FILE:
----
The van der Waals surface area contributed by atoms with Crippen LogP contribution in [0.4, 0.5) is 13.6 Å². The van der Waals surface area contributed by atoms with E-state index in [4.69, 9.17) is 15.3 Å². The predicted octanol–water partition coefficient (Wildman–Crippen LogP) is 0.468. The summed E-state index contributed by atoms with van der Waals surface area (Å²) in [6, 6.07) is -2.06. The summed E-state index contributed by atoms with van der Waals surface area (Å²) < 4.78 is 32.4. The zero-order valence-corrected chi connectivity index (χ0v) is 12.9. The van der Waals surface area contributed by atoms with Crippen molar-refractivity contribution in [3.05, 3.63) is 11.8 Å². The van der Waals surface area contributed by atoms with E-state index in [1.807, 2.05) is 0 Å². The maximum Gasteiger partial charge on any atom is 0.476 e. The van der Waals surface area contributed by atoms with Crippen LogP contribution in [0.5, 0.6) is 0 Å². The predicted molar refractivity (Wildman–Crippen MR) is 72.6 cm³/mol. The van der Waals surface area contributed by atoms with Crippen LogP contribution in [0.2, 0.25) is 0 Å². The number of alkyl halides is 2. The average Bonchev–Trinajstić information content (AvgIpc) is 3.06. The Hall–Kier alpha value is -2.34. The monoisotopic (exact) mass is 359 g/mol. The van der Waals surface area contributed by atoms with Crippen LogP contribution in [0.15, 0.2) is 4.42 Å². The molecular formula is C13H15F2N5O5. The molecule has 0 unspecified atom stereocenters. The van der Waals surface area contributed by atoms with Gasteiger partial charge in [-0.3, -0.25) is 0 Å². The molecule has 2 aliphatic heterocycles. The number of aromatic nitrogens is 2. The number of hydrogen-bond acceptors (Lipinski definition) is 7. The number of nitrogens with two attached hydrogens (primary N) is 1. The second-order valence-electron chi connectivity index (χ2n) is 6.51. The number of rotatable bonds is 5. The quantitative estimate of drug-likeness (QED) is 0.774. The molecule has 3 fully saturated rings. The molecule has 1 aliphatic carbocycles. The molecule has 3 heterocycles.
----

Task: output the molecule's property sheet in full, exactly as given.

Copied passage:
The van der Waals surface area contributed by atoms with Crippen LogP contribution in [0.4, 0.5) is 13.6 Å². The van der Waals surface area contributed by atoms with E-state index in [4.69, 9.17) is 15.3 Å². The predicted octanol–water partition coefficient (Wildman–Crippen LogP) is 0.468. The summed E-state index contributed by atoms with van der Waals surface area (Å²) in [6, 6.07) is -2.06. The summed E-state index contributed by atoms with van der Waals surface area (Å²) < 4.78 is 32.4. The zero-order valence-corrected chi connectivity index (χ0v) is 12.9. The van der Waals surface area contributed by atoms with Crippen molar-refractivity contribution in [3.05, 3.63) is 11.8 Å². The van der Waals surface area contributed by atoms with E-state index in [1.807, 2.05) is 0 Å². The maximum Gasteiger partial charge on any atom is 0.476 e. The van der Waals surface area contributed by atoms with Crippen LogP contribution in [0.5, 0.6) is 0 Å². The predicted molar refractivity (Wildman–Crippen MR) is 72.6 cm³/mol. The van der Waals surface area contributed by atoms with Crippen LogP contribution in [0.2, 0.25) is 0 Å². The number of alkyl halides is 2. The average Bonchev–Trinajstić information content (AvgIpc) is 3.06. The Hall–Kier alpha value is -2.34. The monoisotopic (exact) mass is 359 g/mol. The van der Waals surface area contributed by atoms with Crippen LogP contribution in [0.15, 0.2) is 4.42 Å². The molecular formula is C13H15F2N5O5. The molecule has 0 unspecified atom stereocenters. The van der Waals surface area contributed by atoms with Gasteiger partial charge in [-0.3, -0.25) is 0 Å². The molecule has 2 aliphatic heterocycles. The number of aromatic nitrogens is 2. The number of hydrogen-bond acceptors (Lipinski definition) is 7. The number of nitrogens with two attached hydrogens (primary N) is 1. The second-order valence-electron chi connectivity index (χ2n) is 6.51. The number of rotatable bonds is 5. The quantitative estimate of drug-likeness (QED) is 0.774. The molecule has 3 fully saturated rings. The molecule has 1 aliphatic carbocycles. The molecule has 3 heterocycles.